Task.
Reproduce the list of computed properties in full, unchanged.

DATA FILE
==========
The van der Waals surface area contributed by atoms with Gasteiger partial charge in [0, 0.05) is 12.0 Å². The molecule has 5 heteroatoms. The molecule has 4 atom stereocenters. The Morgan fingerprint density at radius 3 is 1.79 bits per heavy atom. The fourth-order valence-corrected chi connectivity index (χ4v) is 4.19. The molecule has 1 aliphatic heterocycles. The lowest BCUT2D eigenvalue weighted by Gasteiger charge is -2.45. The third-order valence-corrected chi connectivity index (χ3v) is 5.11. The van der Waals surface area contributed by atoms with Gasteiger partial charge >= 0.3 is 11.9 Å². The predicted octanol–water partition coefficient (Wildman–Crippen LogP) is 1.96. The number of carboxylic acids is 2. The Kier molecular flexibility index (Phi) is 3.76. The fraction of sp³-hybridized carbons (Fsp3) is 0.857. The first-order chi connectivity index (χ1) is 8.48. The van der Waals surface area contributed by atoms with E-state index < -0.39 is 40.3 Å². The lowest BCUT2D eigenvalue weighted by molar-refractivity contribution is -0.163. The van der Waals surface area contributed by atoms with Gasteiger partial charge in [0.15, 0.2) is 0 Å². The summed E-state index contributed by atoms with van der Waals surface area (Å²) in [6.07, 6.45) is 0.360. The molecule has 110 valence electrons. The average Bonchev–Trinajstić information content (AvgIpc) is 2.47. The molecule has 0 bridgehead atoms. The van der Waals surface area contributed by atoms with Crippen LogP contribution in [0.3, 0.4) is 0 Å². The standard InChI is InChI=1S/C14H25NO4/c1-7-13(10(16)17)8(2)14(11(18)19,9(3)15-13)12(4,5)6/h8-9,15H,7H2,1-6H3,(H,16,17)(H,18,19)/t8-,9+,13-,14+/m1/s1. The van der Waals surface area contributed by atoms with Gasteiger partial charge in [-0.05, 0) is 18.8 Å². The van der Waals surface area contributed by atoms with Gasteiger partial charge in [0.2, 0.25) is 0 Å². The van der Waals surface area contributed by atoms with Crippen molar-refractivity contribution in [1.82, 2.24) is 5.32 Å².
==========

The van der Waals surface area contributed by atoms with Gasteiger partial charge in [0, 0.05) is 12.0 Å². The molecule has 5 heteroatoms. The molecule has 4 atom stereocenters. The Morgan fingerprint density at radius 3 is 1.79 bits per heavy atom. The fourth-order valence-corrected chi connectivity index (χ4v) is 4.19. The molecule has 1 aliphatic heterocycles. The lowest BCUT2D eigenvalue weighted by Gasteiger charge is -2.45. The third-order valence-corrected chi connectivity index (χ3v) is 5.11. The van der Waals surface area contributed by atoms with Gasteiger partial charge >= 0.3 is 11.9 Å². The predicted octanol–water partition coefficient (Wildman–Crippen LogP) is 1.96. The number of carboxylic acids is 2. The Kier molecular flexibility index (Phi) is 3.76. The fraction of sp³-hybridized carbons (Fsp3) is 0.857. The first-order chi connectivity index (χ1) is 8.48. The van der Waals surface area contributed by atoms with E-state index < -0.39 is 40.3 Å². The lowest BCUT2D eigenvalue weighted by molar-refractivity contribution is -0.163. The van der Waals surface area contributed by atoms with Gasteiger partial charge in [0.15, 0.2) is 0 Å². The summed E-state index contributed by atoms with van der Waals surface area (Å²) in [6.07, 6.45) is 0.360. The molecule has 110 valence electrons. The average Bonchev–Trinajstić information content (AvgIpc) is 2.47. The molecule has 0 bridgehead atoms. The van der Waals surface area contributed by atoms with Crippen LogP contribution in [0.3, 0.4) is 0 Å². The standard InChI is InChI=1S/C14H25NO4/c1-7-13(10(16)17)8(2)14(11(18)19,9(3)15-13)12(4,5)6/h8-9,15H,7H2,1-6H3,(H,16,17)(H,18,19)/t8-,9+,13-,14+/m1/s1. The van der Waals surface area contributed by atoms with Gasteiger partial charge in [-0.05, 0) is 18.8 Å². The van der Waals surface area contributed by atoms with Gasteiger partial charge in [0.2, 0.25) is 0 Å². The van der Waals surface area contributed by atoms with Crippen molar-refractivity contribution in [1.82, 2.24) is 5.32 Å².